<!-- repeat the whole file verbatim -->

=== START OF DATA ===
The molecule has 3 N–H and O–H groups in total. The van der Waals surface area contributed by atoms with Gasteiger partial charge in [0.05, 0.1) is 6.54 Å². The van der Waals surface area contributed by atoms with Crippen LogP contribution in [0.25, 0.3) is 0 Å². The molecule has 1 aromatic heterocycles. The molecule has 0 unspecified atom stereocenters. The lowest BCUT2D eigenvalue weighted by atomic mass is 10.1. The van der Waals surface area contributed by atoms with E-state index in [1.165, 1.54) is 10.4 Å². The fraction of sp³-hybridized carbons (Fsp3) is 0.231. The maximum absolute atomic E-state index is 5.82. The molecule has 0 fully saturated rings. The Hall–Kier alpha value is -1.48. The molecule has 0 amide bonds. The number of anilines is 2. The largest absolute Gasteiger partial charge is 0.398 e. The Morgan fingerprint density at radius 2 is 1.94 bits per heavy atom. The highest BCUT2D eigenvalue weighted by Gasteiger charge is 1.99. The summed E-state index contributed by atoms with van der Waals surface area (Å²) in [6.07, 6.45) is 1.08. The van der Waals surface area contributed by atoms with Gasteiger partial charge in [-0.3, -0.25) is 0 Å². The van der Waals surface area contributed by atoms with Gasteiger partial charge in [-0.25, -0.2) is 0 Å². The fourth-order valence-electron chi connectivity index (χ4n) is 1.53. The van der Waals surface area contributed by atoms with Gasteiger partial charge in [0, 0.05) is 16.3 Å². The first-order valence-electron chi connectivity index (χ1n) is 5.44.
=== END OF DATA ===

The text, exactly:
The molecule has 3 N–H and O–H groups in total. The van der Waals surface area contributed by atoms with Gasteiger partial charge in [0.05, 0.1) is 6.54 Å². The van der Waals surface area contributed by atoms with Crippen LogP contribution in [0.25, 0.3) is 0 Å². The molecule has 1 aromatic heterocycles. The molecule has 0 unspecified atom stereocenters. The lowest BCUT2D eigenvalue weighted by atomic mass is 10.1. The van der Waals surface area contributed by atoms with E-state index in [1.165, 1.54) is 10.4 Å². The fraction of sp³-hybridized carbons (Fsp3) is 0.231. The maximum absolute atomic E-state index is 5.82. The molecule has 0 fully saturated rings. The Hall–Kier alpha value is -1.48. The molecule has 0 amide bonds. The number of anilines is 2. The largest absolute Gasteiger partial charge is 0.398 e. The Morgan fingerprint density at radius 2 is 1.94 bits per heavy atom. The highest BCUT2D eigenvalue weighted by Gasteiger charge is 1.99. The summed E-state index contributed by atoms with van der Waals surface area (Å²) in [6.07, 6.45) is 1.08. The van der Waals surface area contributed by atoms with Gasteiger partial charge in [-0.3, -0.25) is 0 Å². The van der Waals surface area contributed by atoms with Gasteiger partial charge in [-0.25, -0.2) is 0 Å². The fourth-order valence-electron chi connectivity index (χ4n) is 1.53. The van der Waals surface area contributed by atoms with Gasteiger partial charge in [0, 0.05) is 16.3 Å². The first-order valence-electron chi connectivity index (χ1n) is 5.44.